SOLANA BEACH — In a “generational acquisition” the San Elijo Lagoon Conservancy acquired the Gateway Park Project east of Coast Highway 101. The purchase will preserve 3.4 acres of lagoon habitat and protect the view corridor as visitors enter Solana Beach.
The flat land parcel with bluffs that overlook the lagoon is home to numerous species that loaf, take refuge and nest.
“Currently native habitat started to come back,” Doug Gibson, executive director and principle scientist of San Elijo Lagoon Conservancy, said. “The goal is to utilize that and enhance the keystone native plant species. We are not looking to restore it to become an ecological reserve. We will restore an island within it so people can get a sense of beauty of the native habitat and a view from the bluff of some of the habitat below.”
Habitat restoration and development of ADA-compliant trails is still a little ways off. The first order of business is to raise $3.75 million to pay off the property loan that is keeping the acreage out of developers’ hands.
“We’re not sure how quickly we can get this all paid off,” Gibson said. “It’s a stopgap in front of developers who might own it.”
The property has been sought after by real estate developers for the past 30 years and came close to being developed in the 1980s.
“Inn Suites development had gotten approval of a 172-room hotel,” Gibson said. “Solana Beach incorporated over this site and put a building hold on the property. Development couldn’t go further. That was break one.”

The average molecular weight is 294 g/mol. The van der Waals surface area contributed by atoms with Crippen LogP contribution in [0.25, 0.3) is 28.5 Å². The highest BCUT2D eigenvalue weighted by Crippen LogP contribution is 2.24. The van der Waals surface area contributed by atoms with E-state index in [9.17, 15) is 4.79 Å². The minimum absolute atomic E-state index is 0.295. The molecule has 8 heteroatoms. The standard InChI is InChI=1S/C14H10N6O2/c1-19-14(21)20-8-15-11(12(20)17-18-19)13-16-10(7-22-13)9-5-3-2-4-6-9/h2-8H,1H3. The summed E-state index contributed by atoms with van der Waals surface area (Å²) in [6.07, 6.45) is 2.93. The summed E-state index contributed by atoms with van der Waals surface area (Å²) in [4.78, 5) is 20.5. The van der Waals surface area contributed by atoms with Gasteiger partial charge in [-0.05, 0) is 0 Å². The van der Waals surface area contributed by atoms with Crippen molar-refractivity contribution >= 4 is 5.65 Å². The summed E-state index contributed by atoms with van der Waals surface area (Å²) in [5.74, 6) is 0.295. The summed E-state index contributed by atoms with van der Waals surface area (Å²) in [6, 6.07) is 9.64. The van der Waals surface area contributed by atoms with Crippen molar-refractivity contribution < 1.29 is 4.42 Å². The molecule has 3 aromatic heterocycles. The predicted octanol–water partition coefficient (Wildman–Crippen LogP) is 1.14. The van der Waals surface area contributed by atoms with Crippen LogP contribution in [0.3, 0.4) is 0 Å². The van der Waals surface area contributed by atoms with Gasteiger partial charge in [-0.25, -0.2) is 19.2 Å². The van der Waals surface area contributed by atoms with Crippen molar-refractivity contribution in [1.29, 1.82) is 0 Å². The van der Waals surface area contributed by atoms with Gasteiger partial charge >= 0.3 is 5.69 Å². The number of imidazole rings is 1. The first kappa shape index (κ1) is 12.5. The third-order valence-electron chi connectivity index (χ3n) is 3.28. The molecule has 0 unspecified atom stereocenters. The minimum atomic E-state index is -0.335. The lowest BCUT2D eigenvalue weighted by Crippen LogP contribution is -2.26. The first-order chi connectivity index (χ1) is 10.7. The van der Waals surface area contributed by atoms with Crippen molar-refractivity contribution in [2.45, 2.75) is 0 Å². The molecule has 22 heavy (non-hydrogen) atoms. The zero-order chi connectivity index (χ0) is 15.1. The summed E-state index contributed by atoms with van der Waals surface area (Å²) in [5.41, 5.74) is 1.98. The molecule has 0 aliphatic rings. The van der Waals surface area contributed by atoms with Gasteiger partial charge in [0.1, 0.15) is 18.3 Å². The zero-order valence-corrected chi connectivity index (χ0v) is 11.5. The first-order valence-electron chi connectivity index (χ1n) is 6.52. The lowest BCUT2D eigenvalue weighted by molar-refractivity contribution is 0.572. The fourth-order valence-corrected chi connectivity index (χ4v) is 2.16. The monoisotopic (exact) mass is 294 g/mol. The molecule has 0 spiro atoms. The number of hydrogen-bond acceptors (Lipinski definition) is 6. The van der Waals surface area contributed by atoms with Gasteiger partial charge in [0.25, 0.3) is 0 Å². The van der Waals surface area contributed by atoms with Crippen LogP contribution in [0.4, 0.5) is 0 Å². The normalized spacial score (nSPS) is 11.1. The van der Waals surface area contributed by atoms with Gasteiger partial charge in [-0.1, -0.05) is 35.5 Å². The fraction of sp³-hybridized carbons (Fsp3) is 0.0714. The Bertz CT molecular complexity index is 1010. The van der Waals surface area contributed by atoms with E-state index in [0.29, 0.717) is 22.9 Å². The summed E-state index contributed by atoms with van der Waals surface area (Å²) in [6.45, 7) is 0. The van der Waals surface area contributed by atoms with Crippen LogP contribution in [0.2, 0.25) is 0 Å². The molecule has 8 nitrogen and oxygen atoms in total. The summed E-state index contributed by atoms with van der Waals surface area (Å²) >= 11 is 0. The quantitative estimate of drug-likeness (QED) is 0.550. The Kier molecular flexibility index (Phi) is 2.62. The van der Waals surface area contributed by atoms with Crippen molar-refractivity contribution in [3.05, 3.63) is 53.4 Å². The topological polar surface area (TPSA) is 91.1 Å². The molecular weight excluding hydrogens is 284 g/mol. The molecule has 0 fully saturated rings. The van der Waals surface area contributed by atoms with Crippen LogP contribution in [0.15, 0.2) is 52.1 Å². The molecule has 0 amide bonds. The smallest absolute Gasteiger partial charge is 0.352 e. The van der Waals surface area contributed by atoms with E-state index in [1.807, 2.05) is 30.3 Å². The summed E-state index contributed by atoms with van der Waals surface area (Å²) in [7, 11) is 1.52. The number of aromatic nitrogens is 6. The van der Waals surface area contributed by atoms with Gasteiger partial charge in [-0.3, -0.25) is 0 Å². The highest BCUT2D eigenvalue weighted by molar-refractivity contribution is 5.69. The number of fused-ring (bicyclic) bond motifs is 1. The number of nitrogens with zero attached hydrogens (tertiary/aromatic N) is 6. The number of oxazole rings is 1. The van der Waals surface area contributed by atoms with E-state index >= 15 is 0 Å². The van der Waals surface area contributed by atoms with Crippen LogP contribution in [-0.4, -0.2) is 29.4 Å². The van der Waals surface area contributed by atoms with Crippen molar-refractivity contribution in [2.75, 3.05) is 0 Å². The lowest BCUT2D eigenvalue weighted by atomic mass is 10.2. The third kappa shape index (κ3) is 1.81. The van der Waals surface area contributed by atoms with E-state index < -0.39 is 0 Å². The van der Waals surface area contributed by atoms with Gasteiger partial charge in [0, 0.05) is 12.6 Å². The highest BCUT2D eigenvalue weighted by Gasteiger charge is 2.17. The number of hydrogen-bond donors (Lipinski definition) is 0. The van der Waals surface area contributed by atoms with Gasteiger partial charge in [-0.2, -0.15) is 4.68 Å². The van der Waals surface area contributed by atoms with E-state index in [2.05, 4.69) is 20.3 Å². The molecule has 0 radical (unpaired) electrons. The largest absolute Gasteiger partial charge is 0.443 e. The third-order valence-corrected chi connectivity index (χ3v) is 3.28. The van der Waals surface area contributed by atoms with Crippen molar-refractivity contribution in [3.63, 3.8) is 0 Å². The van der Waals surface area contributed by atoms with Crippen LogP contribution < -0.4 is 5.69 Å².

In the 1990s, a hotel condo project, which was met with community opposition, went as far as the EIR phase of development before the property foreclosed and went back to the bank.
The price of the property was then reduced to $3.75 million. This gave the conservancy an opportunity to bid against developers.
“There was no nonprofit tax write off,” Gibson said. “We were in competition with developers on a dollar per dollar basis. The advantage we had was we could close this at the end of the fiscal year. The bank had a real big benefit. There is a lot of debt in this property. They could recoup some of their losses.”
The conservancy will begin an aggressive capital fundraising campaign in the next few weeks to pay for the property. The goal is to raise $3.75 million in six months.
“I know the community itself has long fought developers on this site,” Gibson said. “It is the last land holding in Solana Beach that has a connection to the reserve. For us this was a generational acquisition. We get to intermingle conservation and community interest and save a piece of land that is so iconic it only comes around once in a generation. We’re proud to be a part of it.”
Donations are already coming in to help pay off the property loan.
“Somehow, some way, people are making this happen,” Gibson said.
For more information on the San Elijo Lagoon Conservancy, visit sanelijo.org. To make a donation, call Elaine Dodge at (760) 436-3944, ext. 708.